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        A neuropsychiatric case report: Klüver–Bucy and Gastaut–Geschwind syndromes in one patient with schizoaffective disorder presenting with brain 99-mTc HMPAO single-photon emission computed tomography showing bilateral discrete decrease of temporal lobes perfusion
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        A neuropsychiatric case report: Klüver–Bucy and Gastaut–Geschwind syndromes in one patient with schizoaffective disorder presenting with brain 99-mTc HMPAO single-photon emission computed tomography showing bilateral discrete decrease of temporal lobes perfusion
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        A neuropsychiatric case report: Klüver–Bucy and Gastaut–Geschwind syndromes in one patient with schizoaffective disorder presenting with brain 99-mTc HMPAO single-photon emission computed tomography showing bilateral discrete decrease of temporal lobes perfusion
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To the Editor

It was with great pleasure that we recently read two papers in your journal, one regarding the history of neuropsychiatry and the other about the comorbidity between neurological illness and psychiatric disorders. We totally agree that “neuropsychiatry is a discipline in its own right and not just a wing of psychiatry or a bridge between neurology and psychiatry,” 1 while on the other hand we truly grieve the “lack of partnerships between psychiatrists and neurologists and the paucity of neuropsychiatrists.” 2

Both articles reminded us of a patient of ours who came to us presenting with an incredible collection of neuropsychiatric symptoms that many neurologists would easily recognize as classic syndromes related to temporal lobe dysfunction, mimicking both Klüver–Bucy syndrome (KBS) and Gastaut–Geschwind syndrome (GGS) 3 (Table 1).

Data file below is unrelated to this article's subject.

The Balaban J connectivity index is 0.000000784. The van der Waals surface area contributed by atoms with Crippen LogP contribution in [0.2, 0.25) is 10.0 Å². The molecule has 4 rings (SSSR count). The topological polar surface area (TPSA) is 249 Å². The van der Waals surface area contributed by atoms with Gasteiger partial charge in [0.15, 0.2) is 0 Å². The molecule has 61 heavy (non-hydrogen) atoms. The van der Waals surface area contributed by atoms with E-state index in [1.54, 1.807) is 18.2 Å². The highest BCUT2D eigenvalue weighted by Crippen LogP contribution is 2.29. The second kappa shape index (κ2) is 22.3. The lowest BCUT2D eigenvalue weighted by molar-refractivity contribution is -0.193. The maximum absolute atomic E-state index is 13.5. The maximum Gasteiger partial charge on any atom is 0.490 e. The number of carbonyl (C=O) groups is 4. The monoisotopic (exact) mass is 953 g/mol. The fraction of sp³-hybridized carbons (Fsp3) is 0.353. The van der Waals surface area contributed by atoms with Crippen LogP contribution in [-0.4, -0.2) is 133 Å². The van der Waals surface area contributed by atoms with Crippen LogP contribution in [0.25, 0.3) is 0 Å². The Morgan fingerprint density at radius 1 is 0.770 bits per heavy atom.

Table 1 Neuropsychiatric symptoms from the temporal lobes (adapted from Trimble, 1997)

A 33-year-old man was admitted for aggressive behavior secondary to auditory hallucinations and messianic delusions: “The voice of God was calling me! I am the new Jesus, the son of Joseph and Mary.”

In his extensive clinical file, we found 13 psychiatric admissions in the previous 10 years. We easily found enough information compatible with various affective and nonaffective psychotic episodes to suggest a diagnosis of schizoaffective disorder, going back at least to when he was 18 years of age.

The patient had been on many different combinations of benzodiazepines, antidepressants, mood stabilizers, and antipsychotics. Various attempts with psychotherapy, group therapy, occupational therapy, and electroconvulsive therapy were also made. Full recovery was never achieved due to complete absence of insight, and severe burnout was quite evident among his family and caregivers. The patient’s mother suffered from Hashimoto’s thyroiditis and his younger brother from postpartum hypoxic–ischemic encephalopathy with secondary epilepsy and cerebral palsy. Descriptions of his father’s and grandfather’s behavior were highly suggestive of what we could describe as undisclosed personality disorders.

Both family interview and a full-records review pointed to fluctuating bizarre behavior throughout his life that included: hypergraphia (writing on hundreds of pages of paper); hyperreligiosity (wearing a rosary and praying for overlong periods of time); interpersonal stickiness (viscosity in social contact, even with strangers); circumstantiality (being very obsessive with irrelevant details during conversation); changes in sexual behavior (alternating practice of voyeurism, exibicionism, onanism, mechanophilia, gerontophilia, and incestual and bisexual satyriasis); hypermetamorphosis (uncontrolled urge to touch other people’s genitalia); hyperorality (pica, coprophagia, indiscriminate fellatio practice with other patients); and placidity (tameness, docility, never showing any embarrassment about his socially disturbing behavior). No other changes were found on anamnesis and neurologic or psychiatric exams.